The centerpiece of the album was Jurassic Park, a parody lyrically based on the hit movie. This was a take-off of the song MacArthur Park by Jimmy Webb, a song that was written in 1968 and has often been criticized for it's eye-rolling, melodramatic lyrics. Music fans know the song, but the generation who just got through loving his parody of Smells Like Teen Spirit was not likely to know the song. Still, they did know the global phenomenon that was Jurassic Park, and the claymation video that accompanied the song won awards, and even vaulted the single into the top five on certain Canadian charts.
Another interesting choice was the polka. Al traditionally includes a polka medley on every album, a collection of parts of various songs strung together and performed in polka style. Here, for the only time, he instead did a single song, the epic Queen hit Bohemian Rhapsody. The relatively lengthy tune was enjoying a renaissance after being used in Wayne's World. So the timing was appropriate enough, and the results are great, as it's a very fun version of the song.
Al always includes some original tunes on his albums that are not direct parodies, but rather style parodies. These are songs performed in the style of a certain band or genre, not specific songs. This one had a couple that I'd classify as misses. Frank's 2000" TV was supposed to be a parody of early R.E.M., and a commentary on mega consumerism. Young, Dumb and Ugly was a hard rock parody, possibly AC/DC. Both feel clumsy and uninspired by Al's standards.
But on the other hand, there are some good parodies on the album. The Red Hot Chili Peppers didn't care for the parody of their songs Under the Bridge/Give It Away, Bedrock Anthem (or so they said in Al's Behind the Music special), but the song was one of the singles, and the video was popular and well-received. Achy Breaky Song expressed what everyone was thinking at the time, that Billy Rae Cyrus' Achy Breaky Heart was just too darned popular, you couldn't go anywhere without hearing the song. This one doesn't hold up so well today, as the source song didn't hold up too well, but at the time it was well received.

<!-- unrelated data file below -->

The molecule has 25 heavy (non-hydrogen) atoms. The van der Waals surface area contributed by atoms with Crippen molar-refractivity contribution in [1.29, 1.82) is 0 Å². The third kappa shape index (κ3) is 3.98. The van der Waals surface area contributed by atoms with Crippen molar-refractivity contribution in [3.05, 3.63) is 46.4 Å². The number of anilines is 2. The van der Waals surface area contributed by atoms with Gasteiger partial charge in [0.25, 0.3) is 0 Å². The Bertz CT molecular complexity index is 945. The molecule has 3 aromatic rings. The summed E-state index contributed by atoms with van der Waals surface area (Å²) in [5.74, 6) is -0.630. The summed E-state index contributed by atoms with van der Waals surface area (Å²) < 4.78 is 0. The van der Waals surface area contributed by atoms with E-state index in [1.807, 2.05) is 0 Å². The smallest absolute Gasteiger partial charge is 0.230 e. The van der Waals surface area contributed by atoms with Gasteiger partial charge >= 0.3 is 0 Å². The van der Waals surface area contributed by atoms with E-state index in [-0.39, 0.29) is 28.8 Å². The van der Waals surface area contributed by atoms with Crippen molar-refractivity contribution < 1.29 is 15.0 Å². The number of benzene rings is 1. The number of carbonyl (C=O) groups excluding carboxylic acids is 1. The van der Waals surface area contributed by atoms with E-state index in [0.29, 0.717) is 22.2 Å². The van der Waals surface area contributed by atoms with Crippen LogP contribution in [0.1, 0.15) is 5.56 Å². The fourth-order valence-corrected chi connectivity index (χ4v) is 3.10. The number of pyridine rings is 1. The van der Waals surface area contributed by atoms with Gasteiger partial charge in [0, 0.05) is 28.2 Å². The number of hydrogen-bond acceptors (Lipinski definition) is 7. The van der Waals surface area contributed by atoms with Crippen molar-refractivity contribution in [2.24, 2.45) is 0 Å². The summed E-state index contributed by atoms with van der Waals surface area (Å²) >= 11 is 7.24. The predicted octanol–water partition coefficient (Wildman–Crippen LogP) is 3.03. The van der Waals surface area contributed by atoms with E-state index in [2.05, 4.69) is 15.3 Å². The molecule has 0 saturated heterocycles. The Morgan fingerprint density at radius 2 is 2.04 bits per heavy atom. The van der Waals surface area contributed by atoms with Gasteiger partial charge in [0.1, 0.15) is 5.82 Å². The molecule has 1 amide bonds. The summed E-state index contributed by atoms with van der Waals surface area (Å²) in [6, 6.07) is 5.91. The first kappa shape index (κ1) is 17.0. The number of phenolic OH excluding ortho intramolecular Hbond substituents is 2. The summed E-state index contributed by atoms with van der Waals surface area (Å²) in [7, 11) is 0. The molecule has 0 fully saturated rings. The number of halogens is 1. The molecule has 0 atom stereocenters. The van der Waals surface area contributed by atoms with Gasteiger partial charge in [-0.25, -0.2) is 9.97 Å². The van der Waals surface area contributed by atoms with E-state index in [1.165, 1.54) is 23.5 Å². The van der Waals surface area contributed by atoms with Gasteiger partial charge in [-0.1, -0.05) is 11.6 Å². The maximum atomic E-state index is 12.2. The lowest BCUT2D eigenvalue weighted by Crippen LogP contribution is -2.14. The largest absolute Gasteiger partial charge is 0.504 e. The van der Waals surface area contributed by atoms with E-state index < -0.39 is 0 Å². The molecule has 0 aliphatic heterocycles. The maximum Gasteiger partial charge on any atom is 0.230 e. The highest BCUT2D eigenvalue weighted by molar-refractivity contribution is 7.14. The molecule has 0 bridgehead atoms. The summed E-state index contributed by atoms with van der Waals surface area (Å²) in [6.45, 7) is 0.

Another good one, the third single, was Livin' in the Fridge, ad parody of the Aerosmith song Livin' on the Edge. In true Al fashion, he references a ton of rancid, fetid food, and the video featured Al made up like Steven Tyler. Rounding out the album included Talk Soup, which was intended to replace the theme song for the show of the same name (now called simple The Soup). This would have been a good theme show, and is a decent song on it's own. Also here is the short Harvey the Wonder Hamster, from his short-lived The Weird Al Show. It's a quick ode to Al's hamster, who apparently spends all his time running on his hamster wheel.
Time can be very cruel to parody songs, and Al, despite the high quality of his work, is not immune. This was affected by the passage of time even when it was released, and is even moreso affected now. Fans of Al will like this regardless, but overall, by Al's standards, this was not one of his better albums. If you are a new fan, there are better places to start; completists and big fans will find some things to love here, but it will never make their regular rotations.